A Simple Way to Improve Constitutional Literacy

I have a modest proposal that will go a long way to stopping idiocies like this and this, in which Congresspersons and reporters covering national politics demonstrate a basic ignorance of the Constitution.

Please don't laugh, because I am serious about this: the full text of the Constitution should be printed in every US passport.

The US Passport was recently re-designed. What had once had a certain classic simplicity was tarted up with moderately kitschy pictures of “American Icons” and embellished with “inspirational quotes”:

The new passport comes with its own name: “American Icon.” It’s hard to think of one that was left out.

The inside cover sports an engraving of the battle scene that inspired “The Star Spangled Banner.” A couple of lines of the anthem, starting with, “O say, does that star-spangled banner yet wave,” are scrawled in what the State Department says is Francis Scott Key’s own cursive.

The short, 28-page version of the passport comes with 13 inspirational quotes, including six from United States presidents and one from a Mohawk Thanksgiving speech. The pages, done in a pink-grey-blue palate, are rife with portraits of Americana ranging from a clipper ship to Mount Rushmore to a long-horn cattle drive.

You can see an animation of the whole design at the State Department's website.

My plan is simple: remove the kitsch, replace it with the Declaration of Independence and the Constitution. (Or, as a fallback, keep the kitsch and at least add the Declaration and the Constitution.)

Travel these days involves a great deal of waiting in line, not least at security and immigration, times when a passport is often in hand and Americans might find themselves studying the Constitution if they have nothing else to read.

In the Constitution they might find all sorts of concealed gems, ranging from the clause providing for the impeachment of all “civil officers,” to the (long) list of Congressional powers and the (much shorter) list of Presidential powers, to that interesting Fourth Amendment — good reading while you are waiting to be frisked at the airport.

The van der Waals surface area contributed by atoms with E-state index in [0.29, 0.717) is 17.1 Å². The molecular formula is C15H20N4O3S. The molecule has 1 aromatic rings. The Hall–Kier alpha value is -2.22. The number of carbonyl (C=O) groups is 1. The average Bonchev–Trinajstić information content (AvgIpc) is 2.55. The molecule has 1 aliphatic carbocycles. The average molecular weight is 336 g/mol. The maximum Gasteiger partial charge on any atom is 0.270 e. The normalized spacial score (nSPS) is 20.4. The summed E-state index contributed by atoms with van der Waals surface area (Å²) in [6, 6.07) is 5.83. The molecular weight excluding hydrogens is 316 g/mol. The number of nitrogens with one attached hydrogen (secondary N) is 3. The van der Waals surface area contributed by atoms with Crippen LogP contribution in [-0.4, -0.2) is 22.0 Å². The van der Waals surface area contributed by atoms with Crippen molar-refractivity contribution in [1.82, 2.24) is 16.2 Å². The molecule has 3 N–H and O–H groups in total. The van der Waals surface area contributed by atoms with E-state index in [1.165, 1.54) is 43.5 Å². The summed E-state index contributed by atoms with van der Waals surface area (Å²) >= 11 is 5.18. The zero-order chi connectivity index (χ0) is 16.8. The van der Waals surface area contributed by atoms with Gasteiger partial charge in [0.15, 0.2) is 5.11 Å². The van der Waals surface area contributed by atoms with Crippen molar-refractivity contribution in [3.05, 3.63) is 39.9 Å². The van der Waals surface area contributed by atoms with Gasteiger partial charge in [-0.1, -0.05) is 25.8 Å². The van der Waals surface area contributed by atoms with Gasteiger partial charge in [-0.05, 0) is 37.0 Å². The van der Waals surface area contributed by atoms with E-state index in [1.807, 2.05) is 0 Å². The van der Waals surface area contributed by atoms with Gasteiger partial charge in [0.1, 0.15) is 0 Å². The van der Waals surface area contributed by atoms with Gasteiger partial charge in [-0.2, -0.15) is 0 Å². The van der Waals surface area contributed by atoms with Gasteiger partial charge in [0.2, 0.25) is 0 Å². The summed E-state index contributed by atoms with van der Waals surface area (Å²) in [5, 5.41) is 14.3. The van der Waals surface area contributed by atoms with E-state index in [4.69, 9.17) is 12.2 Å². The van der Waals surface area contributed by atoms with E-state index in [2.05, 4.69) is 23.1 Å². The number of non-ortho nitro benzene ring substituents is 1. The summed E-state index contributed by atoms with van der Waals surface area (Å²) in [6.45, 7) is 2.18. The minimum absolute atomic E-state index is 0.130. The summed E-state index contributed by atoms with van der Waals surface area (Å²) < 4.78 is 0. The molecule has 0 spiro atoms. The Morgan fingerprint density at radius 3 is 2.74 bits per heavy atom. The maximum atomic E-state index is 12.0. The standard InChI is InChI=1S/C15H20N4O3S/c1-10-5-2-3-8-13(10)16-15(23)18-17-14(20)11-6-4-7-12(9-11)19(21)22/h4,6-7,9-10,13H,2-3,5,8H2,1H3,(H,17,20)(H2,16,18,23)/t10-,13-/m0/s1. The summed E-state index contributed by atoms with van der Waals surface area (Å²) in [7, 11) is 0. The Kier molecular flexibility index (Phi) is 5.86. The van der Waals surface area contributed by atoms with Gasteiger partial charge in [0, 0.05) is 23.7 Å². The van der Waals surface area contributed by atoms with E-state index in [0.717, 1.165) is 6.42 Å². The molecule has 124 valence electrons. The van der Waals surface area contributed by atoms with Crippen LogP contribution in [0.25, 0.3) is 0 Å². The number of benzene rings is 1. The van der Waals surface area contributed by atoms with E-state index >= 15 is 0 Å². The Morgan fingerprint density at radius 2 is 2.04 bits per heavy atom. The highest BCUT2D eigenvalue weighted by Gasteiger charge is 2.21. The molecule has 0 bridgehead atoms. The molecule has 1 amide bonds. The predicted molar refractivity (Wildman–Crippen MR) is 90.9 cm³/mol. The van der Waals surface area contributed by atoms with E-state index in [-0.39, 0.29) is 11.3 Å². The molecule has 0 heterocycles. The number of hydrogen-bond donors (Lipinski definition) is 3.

More than 74 million Americans have a passport, and the number grows every year. The passport is a great opportunity for a real civics lesson based on the things that make this country great — our real American Icons: the Declaration of Independence and the Constitution of the United States of America.

This entry was posted in Law: Constitutional Law. Bookmark the permalink.

3 Responses to A Simple Way to Improve Constitutional Literacy

  1. dave says:

    A few years ago there was some effort to have an abridged version of the constitution put on the back of the one dollar bill.

  2. Brautigan says:

    Good lord that is f’ing ugly. I’m just glad I got mine renewed before the change.

    This is what you get when you have a government run by people who collect Hummels.

  3. Andy says:

    Yeah, the new passports are beyond ridiculous and gaudy.

    I’m not sure that printing the Constitution on them would solve anything. Only an insignificant few would actually read it. And some might think they have the same rights when traveling abroad.

Leave a Reply

Your email address will not be published. Required fields are marked *

You may use these HTML tags and attributes: <a href="" title=""> <abbr title=""> <acronym title=""> <b> <blockquote cite=""> <cite> <code> <del datetime=""> <em> <i> <q cite=""> <strike> <strong>

Notify me of followup comments via e-mail. You can also subscribe without commenting.